ReelTalk Movie Reviews  

New Reviews
355, The
Tender Bar, The
Lost Daughter, The
Licorice Pizza
Being the Ricardos
Don't Look Up
Spider-Man: No Way Ho...
Unforgivable, The
more movies...
New Features
Spotlight on Jim Henson & The Muppets
Bob Saget & 'Dirty Work'
Lucille Ball Encore On Demand
more features...
ReelTalk Home Page
Contact Us
Advertise on ReelTalk

Listen to Movie Addict Headquarters on internet talk radio Add to iTunes

Buy a copy of Confessions of a Movie Addict

Main Page Movies Features Log In/Manage

Rate This Movie
 Above AverageAbove AverageAbove AverageAbove Average
 Below AverageBelow Average
Rated 3.01 stars
by 1017 people

ReelTalk Movie Reviews
Cheer for Chim-Cheree!
by Adam Hakari

For Walt Disney, 1964's Mary Poppins was the culmination of perhaps the greatest challenge of his career. Over twenty years were spent trying to convince author P.L. Travers to sign over the rights to make a film based upon her stories of a magical nanny. It was a promise made to his daughters that Walt intended on keeping, and think what you will about his professional and private lives, he truly dedicated himself to ensuring that the final product was as delightful as it deserved to be. Fortunately, his efforts weren't in vain, for Mary Poppins has entertained and influenced countless audiences for going on fifty years. As a grown-up revisiting the movie for its Blu-ray debut, it's certainly more noisy than I recall, yet it still holds a great deal of the pleasures and charms that cast a spell on me during my first childhood viewing.

This most enduring of cinematic fairy tales opens in Edwardian England, where the Banks family is experiencing a spot of turmoil. With Mr. Banks (David Tomlinson) consumed by his job and the missus (Glynis Johns) leading the charge for women's rights, there's hardly anyone at home to keep watch over their little ones. Jane (Karen Dotrice) and Michael (Matthew Garber) are bright kids who are prone to mischief regrdless, requiring a firm but loving hand to guide them along. Enter Mary Poppins (Julie Andrews), a governess who literally swoops down from the clouds and into the Banks clan's life, instantly capturing the hearts and imaginations of the tykes in her charge. With a little help from jack-of-all-trades Bert (Dick Van Dyke), Mary takes Jane and Michael on one wonderful adventure after another, intent on not only letting them have fun but on teaching them to grow closer to their folks, as well.

Even though about twenty years had passed since I'd seen it from start to finish, Mary Poppins still holds a special place in whatever part of my heart hasn't been conquered by cynicism. This was a big deal when I was a kid, one of the few times I recall my parents renting a movie from the video store and declaring that we were all going to watch it as a family. I simply loved it, but nowadays, I have to admit that not all of Mary Poppins has aged as well as I anticipated. Much of the production's humor skews extremely broad, which wouldn't have been such a bother had it not been so prolonged. This thing clocks in at just short of two and a half hours, an eternity for something that works so hard at being as relentlessly cheery as it does. All the rampant whimsy feels forced and overwhelming at times, which certainly grants the more quiet moments a greater resonance but makes you want to deck the next wacky extra mugging for the camera the rest of the time.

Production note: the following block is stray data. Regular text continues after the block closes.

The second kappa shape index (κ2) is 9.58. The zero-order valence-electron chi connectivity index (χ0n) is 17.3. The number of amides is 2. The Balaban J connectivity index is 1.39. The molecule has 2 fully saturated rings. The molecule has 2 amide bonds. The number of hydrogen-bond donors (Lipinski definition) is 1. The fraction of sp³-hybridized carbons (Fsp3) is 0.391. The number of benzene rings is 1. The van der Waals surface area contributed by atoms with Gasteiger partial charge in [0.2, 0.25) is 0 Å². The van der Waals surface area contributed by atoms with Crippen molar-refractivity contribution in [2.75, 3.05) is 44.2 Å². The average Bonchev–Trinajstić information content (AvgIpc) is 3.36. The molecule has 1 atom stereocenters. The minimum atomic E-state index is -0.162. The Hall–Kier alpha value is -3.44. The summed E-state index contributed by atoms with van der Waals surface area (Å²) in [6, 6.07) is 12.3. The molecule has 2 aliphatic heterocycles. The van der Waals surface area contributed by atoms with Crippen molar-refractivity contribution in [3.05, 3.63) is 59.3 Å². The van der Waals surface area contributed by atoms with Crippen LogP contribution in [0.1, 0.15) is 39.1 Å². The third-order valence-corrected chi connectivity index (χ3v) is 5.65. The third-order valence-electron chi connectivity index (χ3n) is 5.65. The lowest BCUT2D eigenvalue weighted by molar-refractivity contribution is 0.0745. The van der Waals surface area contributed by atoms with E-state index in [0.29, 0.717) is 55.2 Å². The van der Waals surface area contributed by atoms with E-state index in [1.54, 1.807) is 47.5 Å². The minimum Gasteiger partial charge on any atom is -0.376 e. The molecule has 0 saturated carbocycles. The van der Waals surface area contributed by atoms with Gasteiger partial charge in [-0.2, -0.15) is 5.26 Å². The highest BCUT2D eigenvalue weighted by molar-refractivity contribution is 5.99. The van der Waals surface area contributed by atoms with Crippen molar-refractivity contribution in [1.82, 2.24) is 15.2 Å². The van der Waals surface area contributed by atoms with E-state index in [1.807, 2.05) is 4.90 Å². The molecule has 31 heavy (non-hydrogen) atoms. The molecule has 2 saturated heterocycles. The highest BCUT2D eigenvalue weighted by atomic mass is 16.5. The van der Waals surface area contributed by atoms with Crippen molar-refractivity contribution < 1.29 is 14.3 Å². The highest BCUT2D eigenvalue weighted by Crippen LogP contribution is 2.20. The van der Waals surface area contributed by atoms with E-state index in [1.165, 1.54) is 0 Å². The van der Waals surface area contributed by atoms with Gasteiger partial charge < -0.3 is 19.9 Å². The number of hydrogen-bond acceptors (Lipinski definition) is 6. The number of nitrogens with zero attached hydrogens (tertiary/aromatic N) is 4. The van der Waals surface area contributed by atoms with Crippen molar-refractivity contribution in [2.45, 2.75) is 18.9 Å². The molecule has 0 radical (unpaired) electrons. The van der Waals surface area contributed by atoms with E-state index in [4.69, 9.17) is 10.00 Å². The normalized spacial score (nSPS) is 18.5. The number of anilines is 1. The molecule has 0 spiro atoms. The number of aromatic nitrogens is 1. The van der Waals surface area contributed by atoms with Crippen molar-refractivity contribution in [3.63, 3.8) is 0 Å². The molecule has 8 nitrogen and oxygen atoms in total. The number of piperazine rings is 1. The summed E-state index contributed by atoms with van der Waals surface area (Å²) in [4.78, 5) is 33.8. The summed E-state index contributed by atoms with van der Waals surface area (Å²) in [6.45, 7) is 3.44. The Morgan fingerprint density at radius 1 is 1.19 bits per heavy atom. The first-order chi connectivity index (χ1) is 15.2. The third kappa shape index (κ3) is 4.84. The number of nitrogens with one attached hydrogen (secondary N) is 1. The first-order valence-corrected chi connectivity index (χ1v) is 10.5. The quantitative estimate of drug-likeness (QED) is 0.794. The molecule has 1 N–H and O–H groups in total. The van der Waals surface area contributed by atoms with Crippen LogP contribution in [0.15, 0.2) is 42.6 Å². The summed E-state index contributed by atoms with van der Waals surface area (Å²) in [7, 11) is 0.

We'd really be in trouble if the film was all smile and no soul, but Mary Poppins is far too clever to let that happen. Though its surface indicates a flashy spectacle designed to occupy little kids, the story -- much like its title character -- has something in store for an older demographic too. Mary Poppins is as much about Mr. and Mrs. Banks learning to be around for their children in their formative years as it is about Jane and Michael realizing their parents love them, although they may not always show it. Woven amidst the ballyhoo and show-stopping musical numbers are kindness, understanding, and emotional maturity, each theme embodied to a tee by Mary herself. She's not one to preach or let it known that she's in on the joke, easing into her lessons with expert precision that would take a miracle worker to pull off onscreen. Luckily, Andrews is the right gal for the job, an absolutely perfect fit for a role that calls for her to simultaneously be tutor, songstress, playmate, and mentor. While the same can't be said for his infamous accent, Van Dyke's physicality is in fine form, supporting Andrews from the sidelines with an array of kicks, flips, and dance moves that will be forever phenomenal.

I could go on further about what doesn't hold up so well about Mary Poppins (the noticeably dodgy visual effects) versus what's just as enchanting as you remember (pretty much all of the songs). The point is that, as cliched and overused as the sentiment is, the film has an incredible amount of heart, a twinkle in its eye that struck a chord with viewers and will undoubtedly shine for another five decades. Ms. Travers might not have ultimately cared for Mr. Disney's Mary Poppins, but there's a whole world of people for whom a spoonful of sugar still does just the trick.


-Becoming Mr. Sherman, a conversation between Mary Poppins songwriter Richard Sherman and actor Jason Schwartzman, who portrays him in Saving Mr. Banks.

-Mary-oke, a selection of sing-along music videos with brand-new animation.

-Behind-the-scenes featurettes covering the making of Mary Poppins, the creation of the stage musical, the world premiere, and more.

-A deleted song, "Chimpanzoo."

-The Cat That Looked at a King, a short film inspired by the "Mary Poppins" books.

-Audo commentary with Andrews, Van Dyke, Dotrice, and Sherman.

(Released by Walt Disney Home Entertainment and rated G by MPAA.  DVD bonus materials unrated.)

© 2022 - ReelTalk Movie Reviews
Website designed by Dot Pitch Studios, LLC